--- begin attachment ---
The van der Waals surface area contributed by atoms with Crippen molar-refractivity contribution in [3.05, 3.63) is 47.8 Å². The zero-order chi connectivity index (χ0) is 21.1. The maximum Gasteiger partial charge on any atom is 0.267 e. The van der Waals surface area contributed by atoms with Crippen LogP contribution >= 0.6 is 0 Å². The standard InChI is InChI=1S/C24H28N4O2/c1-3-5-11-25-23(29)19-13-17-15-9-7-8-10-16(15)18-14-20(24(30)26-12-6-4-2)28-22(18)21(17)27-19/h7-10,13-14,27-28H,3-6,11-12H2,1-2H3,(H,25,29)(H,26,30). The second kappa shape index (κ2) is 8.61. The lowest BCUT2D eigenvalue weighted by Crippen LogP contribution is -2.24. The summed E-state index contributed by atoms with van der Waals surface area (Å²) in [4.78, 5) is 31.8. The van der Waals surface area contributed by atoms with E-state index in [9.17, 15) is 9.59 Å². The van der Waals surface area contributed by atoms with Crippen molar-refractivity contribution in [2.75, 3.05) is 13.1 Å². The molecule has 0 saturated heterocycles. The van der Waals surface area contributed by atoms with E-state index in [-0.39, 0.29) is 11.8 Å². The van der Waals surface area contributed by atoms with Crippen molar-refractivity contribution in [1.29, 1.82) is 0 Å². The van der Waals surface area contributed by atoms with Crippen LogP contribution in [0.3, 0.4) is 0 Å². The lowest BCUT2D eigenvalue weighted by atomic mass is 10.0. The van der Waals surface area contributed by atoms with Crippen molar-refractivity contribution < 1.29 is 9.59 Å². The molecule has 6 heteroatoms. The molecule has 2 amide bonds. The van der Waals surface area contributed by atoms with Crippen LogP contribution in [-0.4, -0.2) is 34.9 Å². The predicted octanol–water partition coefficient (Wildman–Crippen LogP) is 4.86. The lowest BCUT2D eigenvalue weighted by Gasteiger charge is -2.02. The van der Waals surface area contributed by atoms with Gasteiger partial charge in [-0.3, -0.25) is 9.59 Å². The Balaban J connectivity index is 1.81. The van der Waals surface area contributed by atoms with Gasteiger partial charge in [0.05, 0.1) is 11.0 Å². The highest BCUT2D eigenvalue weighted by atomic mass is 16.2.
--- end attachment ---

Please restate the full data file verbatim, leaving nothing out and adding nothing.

The van der Waals surface area contributed by atoms with Crippen molar-refractivity contribution in [3.05, 3.63) is 47.8 Å². The zero-order chi connectivity index (χ0) is 21.1. The maximum Gasteiger partial charge on any atom is 0.267 e. The van der Waals surface area contributed by atoms with Crippen LogP contribution >= 0.6 is 0 Å². The standard InChI is InChI=1S/C24H28N4O2/c1-3-5-11-25-23(29)19-13-17-15-9-7-8-10-16(15)18-14-20(24(30)26-12-6-4-2)28-22(18)21(17)27-19/h7-10,13-14,27-28H,3-6,11-12H2,1-2H3,(H,25,29)(H,26,30). The second kappa shape index (κ2) is 8.61. The lowest BCUT2D eigenvalue weighted by Crippen LogP contribution is -2.24. The summed E-state index contributed by atoms with van der Waals surface area (Å²) in [4.78, 5) is 31.8. The van der Waals surface area contributed by atoms with E-state index in [9.17, 15) is 9.59 Å². The van der Waals surface area contributed by atoms with Crippen molar-refractivity contribution in [2.75, 3.05) is 13.1 Å². The molecule has 0 saturated heterocycles. The van der Waals surface area contributed by atoms with E-state index in [-0.39, 0.29) is 11.8 Å². The van der Waals surface area contributed by atoms with Crippen molar-refractivity contribution in [1.29, 1.82) is 0 Å². The van der Waals surface area contributed by atoms with Crippen LogP contribution in [0.3, 0.4) is 0 Å². The lowest BCUT2D eigenvalue weighted by atomic mass is 10.0. The van der Waals surface area contributed by atoms with Crippen molar-refractivity contribution < 1.29 is 9.59 Å². The molecule has 6 heteroatoms. The molecule has 2 amide bonds. The van der Waals surface area contributed by atoms with Crippen LogP contribution in [-0.4, -0.2) is 34.9 Å². The predicted octanol–water partition coefficient (Wildman–Crippen LogP) is 4.86. The lowest BCUT2D eigenvalue weighted by Gasteiger charge is -2.02. The van der Waals surface area contributed by atoms with Gasteiger partial charge in [-0.3, -0.25) is 9.59 Å². The Balaban J connectivity index is 1.81. The van der Waals surface area contributed by atoms with Gasteiger partial charge in [0.05, 0.1) is 11.0 Å². The highest BCUT2D eigenvalue weighted by atomic mass is 16.2.